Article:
Jeff Gordon earns first win of 2014, barely beats Kevin Harvick to finish line at Kansas

1 Comment

Scratch Sprint Cup points leader Jeff Gordon off the list of winless drivers in 2014.

Gordon became the first three-time winner at Kansas Speedway, capturing Saturday night’s 5-Hour Energy 400 Benefitting Special Operations Warrior Foundation.

“This is so sweet,” Gordon said. “What a huge weight lifted off this team’s shoulder. We’ve been leading the points, but we needed to get to victory lane and they proved they were capable of doing that. Great, great job by them (his team). … We’ve been building up to this all season long.”

Gordon, who previously won the first two Sprint Cup races at the 1.5-mile track in 2001 and 2002 becomes the ninth different winner in this season’s first 11 races. It was his first win since at Martinsville last fall.

Gordon won his 89th career Sprint Cup race, holding off a late charge from runner-up Kevin Harvick. Gordon beat Harvick to the finish line by less than two car lengths.

“I knew he had a fast race car,” Gordon said. “We’ve been bringing fast race cars every single weekend. It’s just given me so much confidence in the race cars and the race team.

“Kevin was tough. He was so strong. I did not know if I could hold him off at the end. … He was just coming. Luckily, I got the checkered flag.”

Harvick led the most laps, nearly half of the 267-lap race, with 119 laps in front of the pack. Gordon, meanwhile, led just nine, including taking over the lead for good eight laps from the finish.

“We slipped there with about 10 or 11 laps left to go and lost all the ground I made up, but I made it all back up again,” Harvick said. “It was a weird night, but I’m proud of everybody on this team.”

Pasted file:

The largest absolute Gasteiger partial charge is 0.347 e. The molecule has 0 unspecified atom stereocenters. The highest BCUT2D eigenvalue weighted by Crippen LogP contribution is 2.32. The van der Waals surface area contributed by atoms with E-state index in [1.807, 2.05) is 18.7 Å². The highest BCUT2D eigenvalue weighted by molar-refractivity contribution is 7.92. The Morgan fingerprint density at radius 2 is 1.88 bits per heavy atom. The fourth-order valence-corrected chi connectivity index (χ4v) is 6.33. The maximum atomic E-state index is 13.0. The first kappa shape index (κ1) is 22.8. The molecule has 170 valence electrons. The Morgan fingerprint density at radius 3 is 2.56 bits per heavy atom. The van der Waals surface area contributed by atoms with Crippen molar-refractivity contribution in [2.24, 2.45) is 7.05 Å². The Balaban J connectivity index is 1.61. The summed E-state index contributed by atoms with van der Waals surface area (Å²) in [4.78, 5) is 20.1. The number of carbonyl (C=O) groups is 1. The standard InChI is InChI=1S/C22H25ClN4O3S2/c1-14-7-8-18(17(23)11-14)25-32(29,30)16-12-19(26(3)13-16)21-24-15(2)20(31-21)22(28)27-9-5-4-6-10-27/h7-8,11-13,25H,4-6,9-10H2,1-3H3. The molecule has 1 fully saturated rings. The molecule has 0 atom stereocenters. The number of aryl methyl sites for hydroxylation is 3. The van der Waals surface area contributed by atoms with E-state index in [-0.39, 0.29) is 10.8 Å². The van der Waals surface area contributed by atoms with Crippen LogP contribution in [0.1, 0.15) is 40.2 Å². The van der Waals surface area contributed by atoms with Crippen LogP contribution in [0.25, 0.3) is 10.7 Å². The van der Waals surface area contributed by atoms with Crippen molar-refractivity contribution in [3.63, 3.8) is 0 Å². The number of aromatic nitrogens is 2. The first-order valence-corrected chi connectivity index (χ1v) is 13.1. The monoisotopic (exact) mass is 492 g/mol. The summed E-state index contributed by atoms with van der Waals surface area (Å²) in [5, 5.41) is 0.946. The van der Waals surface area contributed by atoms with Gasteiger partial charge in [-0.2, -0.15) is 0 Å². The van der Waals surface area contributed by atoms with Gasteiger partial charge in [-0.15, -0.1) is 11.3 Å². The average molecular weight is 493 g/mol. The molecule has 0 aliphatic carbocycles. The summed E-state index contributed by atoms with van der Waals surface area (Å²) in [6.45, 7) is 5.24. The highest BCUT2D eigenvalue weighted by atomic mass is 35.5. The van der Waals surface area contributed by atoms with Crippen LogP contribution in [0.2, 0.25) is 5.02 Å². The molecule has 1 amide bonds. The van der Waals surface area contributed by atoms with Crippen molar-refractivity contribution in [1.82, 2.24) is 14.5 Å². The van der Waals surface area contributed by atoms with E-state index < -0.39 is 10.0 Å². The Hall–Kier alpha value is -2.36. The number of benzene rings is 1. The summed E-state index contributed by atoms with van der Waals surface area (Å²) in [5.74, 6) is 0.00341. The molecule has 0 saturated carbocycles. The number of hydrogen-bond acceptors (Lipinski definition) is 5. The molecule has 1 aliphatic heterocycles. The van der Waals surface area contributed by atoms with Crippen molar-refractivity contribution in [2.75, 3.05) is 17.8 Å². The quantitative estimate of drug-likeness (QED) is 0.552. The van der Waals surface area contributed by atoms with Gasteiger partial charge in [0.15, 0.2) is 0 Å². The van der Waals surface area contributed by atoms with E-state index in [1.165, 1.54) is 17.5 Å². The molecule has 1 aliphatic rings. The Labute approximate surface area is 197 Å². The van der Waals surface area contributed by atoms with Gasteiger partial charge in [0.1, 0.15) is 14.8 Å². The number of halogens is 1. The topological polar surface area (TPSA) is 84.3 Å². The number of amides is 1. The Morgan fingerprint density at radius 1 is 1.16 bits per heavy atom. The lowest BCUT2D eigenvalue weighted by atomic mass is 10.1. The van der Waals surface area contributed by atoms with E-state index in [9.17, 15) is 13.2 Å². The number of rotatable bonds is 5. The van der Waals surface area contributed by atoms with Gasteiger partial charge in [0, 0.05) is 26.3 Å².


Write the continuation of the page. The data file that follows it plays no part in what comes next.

Gordon’s Hendrick Motorsports teammate, Kasey Kahne, earned his best and first top-five finish of the season, winding up third, followed by outside polesitter Joey Logano in fouth and another HMS teammate, Dale Earnhardt Jr., in fifth.

“We were really close,” Kahne said. “I had a really good car, it was fun to race up front. I passed cars and raced hard all night long. … And Jeff Gordon won, so it was a great night for Hendrick Motorsports.”

In fact, HMS drivers finished in three of the top five and all four were in the top nine.

Sixth through 10th were Carl Edwards, Danica Patrick earned the best finish of her Sprint Cup career by finishing seventh, followed by Aric Almirola, HMS driver and defending Sprint Cup champ Jimmie Johnson in ninth and Matt Kenseth in 10th.

Kyle Larson was the highest-finishing rookie, ending up in 12th place.

The start of the race was delayed slightly to let a passing storm cell pass by the racetrack. And while local radar showed additional storms in the area, the rest of the race was not affected.

There were eight caution periods that slowed traffic for 47 laps, with one brutal wreck primarily involving David Gilliland, AJ Allmendinger and Justin Allgaier on Lap 187.

Allgaier’s car was tapped in the rear, sending him directly into the path of Gilliland’s car, which hit the outside retaining wall almost head-on.

Gilliland’s car was destroyed, with the front end crumpled almost to the bottom of the windshield, and the rear part of the car all but obliterated. Virtually all that was left with some semblance of recognizability was the driver compartment.